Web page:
From: Jessica Patton
As a student of history and political science, I sometimes find the story related in the first chapter of Ezra to be a bit overly simplified, maybe even naive. It starts off “In the first year of Cyrus king of Persia, that the word of the Lord by the mouth of Jeremiah might be fulfilled, the Lord stirred up the spirit of Cyrus...” and then goes on to tell how Cyrus allowed the Jews exiled in Babylon for 70 years to return to Jerusalem with vast resources plus articles previously looted from their temple to begin worshipping God again.
Just a little historical background...Legend says that upon Cyrus’ birth, his grandfather the king ordered Cyrus killed. Instead, Cyrus was given to a shepherd to be raised and, when grown, he overthrew his grandfather to become the Median king. Cyrus then defeated kingdoms in modern Iran, Turkey, Greece and more before conquering Babylon. Historians claim that Cyrus defeated Babylon easily partially because the high priests were dissatisfied with their current ruler. Cyrus was seen as tolerant because he permitted local customs to continue and local gods to be worshipped once he came to power.
When I think of all the earthly things that had to happen to lead up to this moment of triumph for the Israelites, it boggles my mind that Ezra attributes it to God simply doing what He said He was going to do. From a human perspective, it seems as though many of these historical points could be given credit for this outcome. Couldn’t we attribute this generous act to Cyrus being an enlightened ruler who understood that conquered peoples are less restive when their cultural and religious traditions are preserved? Or perhaps the political/religious division within Babylon led Cyrus to remove one contentious group to prevent the weakening of his empire in the future? The opportunities for speculation are endless.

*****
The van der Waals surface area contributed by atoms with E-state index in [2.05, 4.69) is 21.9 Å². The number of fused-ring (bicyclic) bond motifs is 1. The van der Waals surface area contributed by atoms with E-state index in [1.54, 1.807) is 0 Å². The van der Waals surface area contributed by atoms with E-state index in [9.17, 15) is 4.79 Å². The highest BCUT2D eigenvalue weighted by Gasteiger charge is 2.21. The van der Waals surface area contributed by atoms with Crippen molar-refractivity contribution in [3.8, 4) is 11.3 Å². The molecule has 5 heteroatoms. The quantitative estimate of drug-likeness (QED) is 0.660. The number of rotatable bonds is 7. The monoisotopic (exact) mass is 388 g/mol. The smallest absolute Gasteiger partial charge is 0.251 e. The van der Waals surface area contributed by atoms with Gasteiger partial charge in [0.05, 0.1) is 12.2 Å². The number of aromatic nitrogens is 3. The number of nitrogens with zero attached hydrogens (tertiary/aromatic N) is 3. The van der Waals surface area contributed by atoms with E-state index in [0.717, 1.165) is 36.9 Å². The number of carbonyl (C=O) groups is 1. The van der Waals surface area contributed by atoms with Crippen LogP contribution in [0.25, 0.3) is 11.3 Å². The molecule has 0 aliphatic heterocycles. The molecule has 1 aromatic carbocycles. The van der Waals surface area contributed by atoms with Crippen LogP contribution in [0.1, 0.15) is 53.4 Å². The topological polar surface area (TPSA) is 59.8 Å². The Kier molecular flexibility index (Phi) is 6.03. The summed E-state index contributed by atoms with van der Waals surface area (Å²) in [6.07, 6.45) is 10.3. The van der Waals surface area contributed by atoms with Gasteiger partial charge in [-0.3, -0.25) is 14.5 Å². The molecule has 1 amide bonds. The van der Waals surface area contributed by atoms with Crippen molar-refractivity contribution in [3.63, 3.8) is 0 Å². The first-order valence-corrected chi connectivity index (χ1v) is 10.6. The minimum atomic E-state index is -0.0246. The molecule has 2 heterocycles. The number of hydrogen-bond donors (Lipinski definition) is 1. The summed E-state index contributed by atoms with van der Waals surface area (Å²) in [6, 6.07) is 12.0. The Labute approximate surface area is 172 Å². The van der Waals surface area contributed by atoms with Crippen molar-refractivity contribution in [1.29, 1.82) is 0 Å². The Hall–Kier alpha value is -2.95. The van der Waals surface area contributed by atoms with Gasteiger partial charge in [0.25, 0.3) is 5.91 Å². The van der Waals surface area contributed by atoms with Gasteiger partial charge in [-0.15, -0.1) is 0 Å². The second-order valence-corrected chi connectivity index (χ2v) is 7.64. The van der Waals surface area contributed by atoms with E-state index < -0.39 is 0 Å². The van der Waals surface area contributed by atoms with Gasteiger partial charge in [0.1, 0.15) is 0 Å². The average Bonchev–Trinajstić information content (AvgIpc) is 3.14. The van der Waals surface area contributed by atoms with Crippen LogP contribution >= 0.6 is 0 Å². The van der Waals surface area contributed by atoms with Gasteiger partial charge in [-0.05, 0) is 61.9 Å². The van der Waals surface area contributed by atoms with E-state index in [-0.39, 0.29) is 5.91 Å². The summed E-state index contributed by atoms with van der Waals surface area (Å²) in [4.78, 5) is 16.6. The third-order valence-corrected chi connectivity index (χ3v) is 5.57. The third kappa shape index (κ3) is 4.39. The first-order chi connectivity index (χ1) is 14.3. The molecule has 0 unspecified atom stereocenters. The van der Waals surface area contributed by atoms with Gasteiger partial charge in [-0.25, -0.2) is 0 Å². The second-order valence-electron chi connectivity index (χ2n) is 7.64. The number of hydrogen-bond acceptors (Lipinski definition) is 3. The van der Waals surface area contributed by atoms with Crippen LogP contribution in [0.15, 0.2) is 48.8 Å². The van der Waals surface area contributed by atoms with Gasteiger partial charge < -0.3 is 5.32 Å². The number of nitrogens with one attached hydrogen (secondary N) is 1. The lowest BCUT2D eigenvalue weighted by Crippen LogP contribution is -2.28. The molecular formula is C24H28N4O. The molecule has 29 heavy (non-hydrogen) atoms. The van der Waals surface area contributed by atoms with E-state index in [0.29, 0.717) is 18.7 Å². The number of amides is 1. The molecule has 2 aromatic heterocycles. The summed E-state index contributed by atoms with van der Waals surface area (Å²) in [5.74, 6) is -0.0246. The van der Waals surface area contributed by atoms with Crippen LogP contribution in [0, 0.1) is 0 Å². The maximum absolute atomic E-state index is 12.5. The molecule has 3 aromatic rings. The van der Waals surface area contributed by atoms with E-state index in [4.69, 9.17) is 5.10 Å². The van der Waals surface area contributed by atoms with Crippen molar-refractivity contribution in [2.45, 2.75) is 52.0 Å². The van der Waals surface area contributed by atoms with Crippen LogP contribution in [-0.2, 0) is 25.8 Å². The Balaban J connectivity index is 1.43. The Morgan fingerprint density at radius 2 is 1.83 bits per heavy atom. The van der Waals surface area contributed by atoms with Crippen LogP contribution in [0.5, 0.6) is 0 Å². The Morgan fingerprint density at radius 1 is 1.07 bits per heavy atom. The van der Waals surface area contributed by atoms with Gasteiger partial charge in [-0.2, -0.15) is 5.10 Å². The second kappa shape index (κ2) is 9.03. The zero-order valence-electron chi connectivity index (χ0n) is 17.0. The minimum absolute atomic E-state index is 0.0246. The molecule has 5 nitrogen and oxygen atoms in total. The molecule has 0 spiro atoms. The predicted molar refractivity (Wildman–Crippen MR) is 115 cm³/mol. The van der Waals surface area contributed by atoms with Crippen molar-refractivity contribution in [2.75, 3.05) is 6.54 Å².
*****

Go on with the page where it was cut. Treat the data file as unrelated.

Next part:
But Ezra skips over all of that, and calmly and confidently asserts that God is faithful, He is in control, and He is working on behalf of His people. God stirred up Cyrus’s spirit, Cyrus started issuing proclamations, and amazing things happened for the Israelites. How can it possibly be that simple? Isn’t our world just as broken, just as tumultuous, just as frightening? Don’t we just as desperately want things to be different, to have our world put to rights, as the ancient Israelites did? Why are we still crying out with the Psalmist “Why are you cast down, O my soul? And why are you disquieted within me?” (Ps. 42.5) Why do so many in our country have to cry out “Vindicate me, O God, and plead my cause against an ungodly nation; oh, deliver me from the deceitful and unjust man!” (Ps. 43.1)
In pondering these passages over the past few days, I’ve come to realize that on some level, it really is just that simple. God is faithful, and He is still in the business of stirring up people’s spirits now to carry out His vision of reconciliation and restoration in the world. The thing that gives me the most hope, honestly, is that it wasn’t only Cyrus’s spirit that God stirred up. He didn’t only use leaders who make good policy decisions to further His plan. He stirred up the individual Israelites too, both to go back and to give generously, and they responded. (Ez. 1.5-6) I pray that we, as God’s people, would have spirits sensitive to His stirring and that we would be faithful to act when so moved.